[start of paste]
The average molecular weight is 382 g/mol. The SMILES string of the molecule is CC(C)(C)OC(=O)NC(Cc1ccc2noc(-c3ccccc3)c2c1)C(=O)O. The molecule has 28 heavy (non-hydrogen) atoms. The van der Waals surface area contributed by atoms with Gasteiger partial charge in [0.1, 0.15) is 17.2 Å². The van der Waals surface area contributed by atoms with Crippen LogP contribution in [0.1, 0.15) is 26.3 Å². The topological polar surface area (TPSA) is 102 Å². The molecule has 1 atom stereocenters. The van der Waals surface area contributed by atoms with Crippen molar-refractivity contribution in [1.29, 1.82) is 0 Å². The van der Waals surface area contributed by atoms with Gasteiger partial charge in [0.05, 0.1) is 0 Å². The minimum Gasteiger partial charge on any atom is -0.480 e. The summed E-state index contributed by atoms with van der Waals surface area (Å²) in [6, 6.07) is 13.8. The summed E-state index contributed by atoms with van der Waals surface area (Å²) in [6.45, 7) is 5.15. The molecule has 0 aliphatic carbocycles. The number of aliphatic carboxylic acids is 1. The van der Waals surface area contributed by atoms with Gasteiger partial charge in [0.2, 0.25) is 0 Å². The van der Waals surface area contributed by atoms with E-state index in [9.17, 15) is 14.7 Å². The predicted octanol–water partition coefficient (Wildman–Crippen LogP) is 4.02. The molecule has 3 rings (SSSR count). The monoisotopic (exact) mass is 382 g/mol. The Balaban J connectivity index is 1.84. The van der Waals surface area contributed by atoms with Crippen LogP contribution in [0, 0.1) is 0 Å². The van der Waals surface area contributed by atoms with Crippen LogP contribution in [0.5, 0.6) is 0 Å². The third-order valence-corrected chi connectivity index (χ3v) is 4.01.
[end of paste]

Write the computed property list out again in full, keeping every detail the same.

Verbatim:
The average molecular weight is 382 g/mol. The SMILES string of the molecule is CC(C)(C)OC(=O)NC(Cc1ccc2noc(-c3ccccc3)c2c1)C(=O)O. The molecule has 28 heavy (non-hydrogen) atoms. The van der Waals surface area contributed by atoms with Gasteiger partial charge in [0.1, 0.15) is 17.2 Å². The van der Waals surface area contributed by atoms with Crippen LogP contribution in [0.1, 0.15) is 26.3 Å². The topological polar surface area (TPSA) is 102 Å². The molecule has 1 atom stereocenters. The van der Waals surface area contributed by atoms with Crippen molar-refractivity contribution in [1.29, 1.82) is 0 Å². The van der Waals surface area contributed by atoms with Gasteiger partial charge in [0.05, 0.1) is 0 Å². The minimum Gasteiger partial charge on any atom is -0.480 e. The summed E-state index contributed by atoms with van der Waals surface area (Å²) in [6, 6.07) is 13.8. The summed E-state index contributed by atoms with van der Waals surface area (Å²) in [6.45, 7) is 5.15. The molecule has 0 aliphatic carbocycles. The number of aliphatic carboxylic acids is 1. The van der Waals surface area contributed by atoms with Gasteiger partial charge in [0.2, 0.25) is 0 Å². The van der Waals surface area contributed by atoms with E-state index in [9.17, 15) is 14.7 Å². The predicted octanol–water partition coefficient (Wildman–Crippen LogP) is 4.02. The molecule has 3 rings (SSSR count). The monoisotopic (exact) mass is 382 g/mol. The Balaban J connectivity index is 1.84. The van der Waals surface area contributed by atoms with Crippen LogP contribution in [0, 0.1) is 0 Å². The van der Waals surface area contributed by atoms with Crippen LogP contribution in [0.5, 0.6) is 0 Å². The third-order valence-corrected chi connectivity index (χ3v) is 4.01.